(T)he political implications are inescapable. Of the swing-state Democrats struggling with the health care issue, Mrs. Lincoln, a 49-year-old mother of twins who is married to a physician, is one of the few set to be on the ballot next year. Republicans are lining up to oppose her in a state where President Obama performed badly in the 2008 election.

Mrs. Lincoln is likely to join a motley crew of Senate Democrats quietly conspiring to euthanize the public option in favor of triggers. Go read this now, because it's what the talking heads on teevee will be chattering about next week.

Update: A Streetcar named Opportunism.

Friday, November 20, 2009

Friday Funnies (Rogue to the White House edition)

The latest on the mayor's race, and more statewide

-- Annise Parker and Gene Locke have made plenty of headlines as the Houston mayoral contest moves closer to the December runoff date. In the wake of an internal poll showing Parker at the cusp of victory, Locke continues to try to distance himself from the gay-baiting and is assembling a last-minute smear against Parker as soft on crime. The TeaBagger wing of the Harris County Republican party is going full-throttle as well, with master of disaster Allen Blakemore arranging meetings between Locke and Roy Morales as well as advising Locke informally. Miya Shay:

While Locke may not have spoken with Hotze or Blakemore much, it’s clear that Blakemore’s had semi-consistent contact with parts of Locke’s campaign. Blakemore’s told me that on several occasions. Blakemore says he’s Republican, and he won’t work for Democrats, even though Locke’s campaign staffers have asked him several times if he’s interested in working with Locke. Blakemore, though, is offering up free advice here and there. It’s clear that Blakemore is relishing his role as an uncommitted, unpaid player.

Update: Of course match-making and power-playing doesn't work well if one of the player-matches is demonstrably insolent.

-- Dick came to town, after a little dithering Kay made it in with him, they got on all the news channels locally, she asked him if he was running for president in 2012, he said 'no chance', she's running some radio ads now. She's had a good week pushing back with media. Rick Perry let another man die by the needle last night despite the Parole Board's recommendations that he halt the execution. So he is certainly maintaining his, ah, 'credibility'.

-- Farouk Shami declared for governor and Kinky Friedman had to issue denials that he was getting out of the race because of it.

-- Barbara Radnofsky was Keith Obermann's "Best Person in the World" on last night's 'Countdown'.

-- Hank Gilbert and Tom Schieffer and Felix Alvarado discussed the issues at the TCU Democratic gubernatorial candidate forum in Fort Worth on Wednesday. Haley Barbour, the chairman of the Republican Governors Association, thinks that the hair-pulling contest between the two cheerleaders makes it more difficult for the GOP to hold Austin in 2010.

-- And Bill White got the Texas Monthly spotlight treatment, but continues to be dogged by rumors that he will file for governor. I don't think he will (and I don't think he should).

Wednesday, November 18, 2009

Texas Democratic candidate updates

-- Farouk Shami is a candidate to dye for, according to the Texas Tribune. His recent political contributions are what stand out to me, however ...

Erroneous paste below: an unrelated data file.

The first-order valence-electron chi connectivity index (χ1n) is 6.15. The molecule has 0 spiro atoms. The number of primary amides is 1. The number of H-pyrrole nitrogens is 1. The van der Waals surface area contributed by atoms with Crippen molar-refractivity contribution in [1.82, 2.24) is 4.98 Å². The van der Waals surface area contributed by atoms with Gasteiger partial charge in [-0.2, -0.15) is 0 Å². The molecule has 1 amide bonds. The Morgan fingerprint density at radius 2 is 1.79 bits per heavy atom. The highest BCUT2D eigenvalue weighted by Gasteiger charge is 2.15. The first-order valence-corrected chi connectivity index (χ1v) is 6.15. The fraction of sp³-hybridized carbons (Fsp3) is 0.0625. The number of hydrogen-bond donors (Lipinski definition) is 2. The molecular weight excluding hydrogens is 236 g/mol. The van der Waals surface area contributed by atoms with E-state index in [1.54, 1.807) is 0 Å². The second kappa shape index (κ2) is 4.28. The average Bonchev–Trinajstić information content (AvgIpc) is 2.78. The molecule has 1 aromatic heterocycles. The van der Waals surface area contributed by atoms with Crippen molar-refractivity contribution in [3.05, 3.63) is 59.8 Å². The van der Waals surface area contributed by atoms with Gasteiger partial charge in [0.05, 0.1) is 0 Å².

Shami's (hair care products) business, founded in 1986, took off when he signed a distribution deal with Austin-based Armstrong McCall. John McCall is a part owner of Farouk Systems now, and the two men — particularly McCall — were the biggest contributors four years ago to Kinky Friedman's campaign for governor. Shami gave Friedman $24,400 for that run; McCall was in for $1.3 million and was listed, until last February, as Friedman's campaign treasurer.

Shami also contributed to former Rep. Martha Wong, R-Houston, who lost a 2006 race to Democrat Ellen Cohen. And in May of this year, he gave $5,000 to Republican Ted Cruz, who had his sights set on a run for attorney general. In federal races, he's contributed to candidates of all political stripes this decade, including Democrat Hillary Clinton, U.S. Rep. Ted Poe, R-Houston, Houston Mayor Bill White (for the U.S. Senate race), Ralph Nader (in 2004 and 2008), Tennessee Democrat Graham Leonard, U.S. Rep. Sheila Jackson Lee, D-Houston, the Democratic Congressional Campaign Committee (the same month he gave to Cruz), and the Republican National Committee (most recently in 2007).

My, it's just like Peter Brown all over again.

-- Elliot Shapleigh is still hem-hawing about a run for Austin ...

State Sen. Eliot Shapleigh, asked recently to respond to those who say Democrats can't win statewide, today poured forth a torrent of reasons Rick Perry can be beaten.

Is Shapleigh thinking of running for governor in the March Democratic primary? It sounds like it.

"The key is turnout," Shapleigh said in an email this morning. "If turnout matches March 2008, Rick Perry gets retired. When he leaves Austin, people not predators, polluters and paid lobbyists run the state. We believe that most Texans thirst for that message and that day."

LIEUTENANT Governor. Please. Kuffner has more on Shami and Shapleigh.

-- Hank Gilbert's campaign is really hustling:

How does an 8-cents-a-gallon increase in the gasoline tax to fund transportation sound? What about state recognition of same-sex civil unions with the same rights as traditional marriage, a $5,000 teacher pay raise, and bigger penalties for polluters?